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EToro: Facebook Should Drop Libra and Support Third-Party Stablecoins


EToro: Facebook Should Drop Libra and Support Third-Party Stablecoins

Facebook needs to change strategy and focus on the Calibra wallet — not Libra — to assure success, say eToro’s blockchain researchers

Blockchain researchers at online brokerage eToro have argued that Facebook should look to support third-party stablecoins, not Libra.

According to a Nov. 28 report from Finextra, eToro’s blockchain research unit eToroX Labs believes that while Facebook’s crypto project offers a “trailblazing opportunity” to disrupt financial services worldwide, the social media giant needs to change its strategy to assure success.

Facebook should focus on wallet infrastructure

Distrust and forceful opposition have plagued Facebook’s project since its inception — prompting American politicians to recast Libra derisively as “ZuckBucks.”

Yet eToroX Labs’ researchers argue that there is still something to fight for in realizing the company’s ambitious aim of embedding a peer-to-peer payment network that could purportedly improve financial inclusion globally.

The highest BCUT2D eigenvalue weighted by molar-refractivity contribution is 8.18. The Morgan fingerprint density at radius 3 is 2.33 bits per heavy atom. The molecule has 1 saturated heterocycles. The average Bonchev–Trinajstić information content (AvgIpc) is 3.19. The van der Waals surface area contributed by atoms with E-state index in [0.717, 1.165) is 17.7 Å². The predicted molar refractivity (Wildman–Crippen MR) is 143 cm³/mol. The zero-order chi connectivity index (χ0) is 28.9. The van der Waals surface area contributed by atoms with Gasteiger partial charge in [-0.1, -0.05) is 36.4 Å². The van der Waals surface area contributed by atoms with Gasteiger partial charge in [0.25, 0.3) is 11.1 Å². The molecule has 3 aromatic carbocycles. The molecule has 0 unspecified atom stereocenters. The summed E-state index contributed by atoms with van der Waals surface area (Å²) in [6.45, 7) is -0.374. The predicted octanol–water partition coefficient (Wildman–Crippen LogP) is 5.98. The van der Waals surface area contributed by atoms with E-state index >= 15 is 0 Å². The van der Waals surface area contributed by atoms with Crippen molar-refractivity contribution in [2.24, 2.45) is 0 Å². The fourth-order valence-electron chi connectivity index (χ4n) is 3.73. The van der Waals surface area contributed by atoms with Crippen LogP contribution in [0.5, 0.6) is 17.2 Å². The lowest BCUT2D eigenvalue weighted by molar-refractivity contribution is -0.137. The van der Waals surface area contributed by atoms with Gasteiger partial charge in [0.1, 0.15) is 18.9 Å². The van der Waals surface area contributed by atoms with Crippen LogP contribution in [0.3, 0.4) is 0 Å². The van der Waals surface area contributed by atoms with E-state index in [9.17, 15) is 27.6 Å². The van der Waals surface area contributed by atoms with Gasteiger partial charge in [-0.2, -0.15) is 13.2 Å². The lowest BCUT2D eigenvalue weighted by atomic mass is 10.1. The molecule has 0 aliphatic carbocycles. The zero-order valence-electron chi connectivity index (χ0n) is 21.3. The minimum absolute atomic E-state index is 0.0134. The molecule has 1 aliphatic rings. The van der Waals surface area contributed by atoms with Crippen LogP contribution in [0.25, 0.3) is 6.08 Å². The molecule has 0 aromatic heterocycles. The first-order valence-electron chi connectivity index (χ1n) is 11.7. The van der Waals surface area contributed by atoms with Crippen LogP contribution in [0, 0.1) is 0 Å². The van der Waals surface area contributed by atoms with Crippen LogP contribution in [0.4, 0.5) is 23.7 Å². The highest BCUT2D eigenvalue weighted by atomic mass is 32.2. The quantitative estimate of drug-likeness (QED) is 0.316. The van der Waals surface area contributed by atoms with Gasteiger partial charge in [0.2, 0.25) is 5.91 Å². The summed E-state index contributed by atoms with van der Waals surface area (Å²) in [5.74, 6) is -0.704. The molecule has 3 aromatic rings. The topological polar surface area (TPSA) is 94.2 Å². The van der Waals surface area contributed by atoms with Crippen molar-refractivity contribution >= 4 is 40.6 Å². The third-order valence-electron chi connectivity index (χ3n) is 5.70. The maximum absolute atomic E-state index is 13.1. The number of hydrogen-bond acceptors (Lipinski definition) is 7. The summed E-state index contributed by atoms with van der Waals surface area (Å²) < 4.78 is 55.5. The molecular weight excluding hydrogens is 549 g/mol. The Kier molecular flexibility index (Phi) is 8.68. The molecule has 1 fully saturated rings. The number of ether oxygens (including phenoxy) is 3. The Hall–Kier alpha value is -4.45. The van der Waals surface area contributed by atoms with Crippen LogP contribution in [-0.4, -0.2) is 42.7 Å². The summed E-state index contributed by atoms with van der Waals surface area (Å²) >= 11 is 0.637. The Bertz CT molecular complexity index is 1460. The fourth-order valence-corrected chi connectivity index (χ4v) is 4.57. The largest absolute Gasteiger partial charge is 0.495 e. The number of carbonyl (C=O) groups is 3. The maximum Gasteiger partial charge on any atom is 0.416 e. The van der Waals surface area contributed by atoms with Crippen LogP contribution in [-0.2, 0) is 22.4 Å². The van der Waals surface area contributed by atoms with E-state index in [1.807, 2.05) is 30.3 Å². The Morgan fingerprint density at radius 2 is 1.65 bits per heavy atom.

Facebook could solve its problems by delegating asset issuance to regulated third-party partners, they say.

According to eToro, independent, multiple fiat-backed stablecoins would remove the task of currency control from Facebook, which could instead focus on building its Calibra wallet infrastructure and rolling it out for the estimated 2.7 billion users worldwide across its platforms.

EToro is itself notably an issuer of a range of stablecoins, backed by the U.S. dollar, pound sterling and euro.

The firm’s CEO and founder Yoni Assia said that the Libra Association should lobby lawmakers to provide harmonized and streamlined regulatory frameworks that would cover “the governance of the third parties using the Libra chain for executing payments,” arguing that:

“The regulatory burden and associated compliance costs would befall those who use the ledger for their own gains, be it in the issuance of collateralized stablecoins, commodities or other financial instruments, effectively removing Libra from the money trail altogether.”

Proliferating options

Earlier this week, David Rutter, the CEO of enterprise software firm R3, ridiculed Facebook’s Libra announcement this summer as naive and “ridiculously stupid.”

As Libra continues to divide global opinion, the Libra Association is proceeding with development, reportedly logging over 30 projects and 51,000 transactions on the Libra network during the past two months of testing.

Facebook has meanwhile just announced the launch of a new fiat payment system, Facebook Pay, designed to facilitate payments across Facebook, Messenger, Instagram and WhatsApp.

In October, United States Representative Warren Davidson had argued that Facebook adding Bitcoin (BTC) to its Calibra wallet would be a “way better idea” than creating a new currency.

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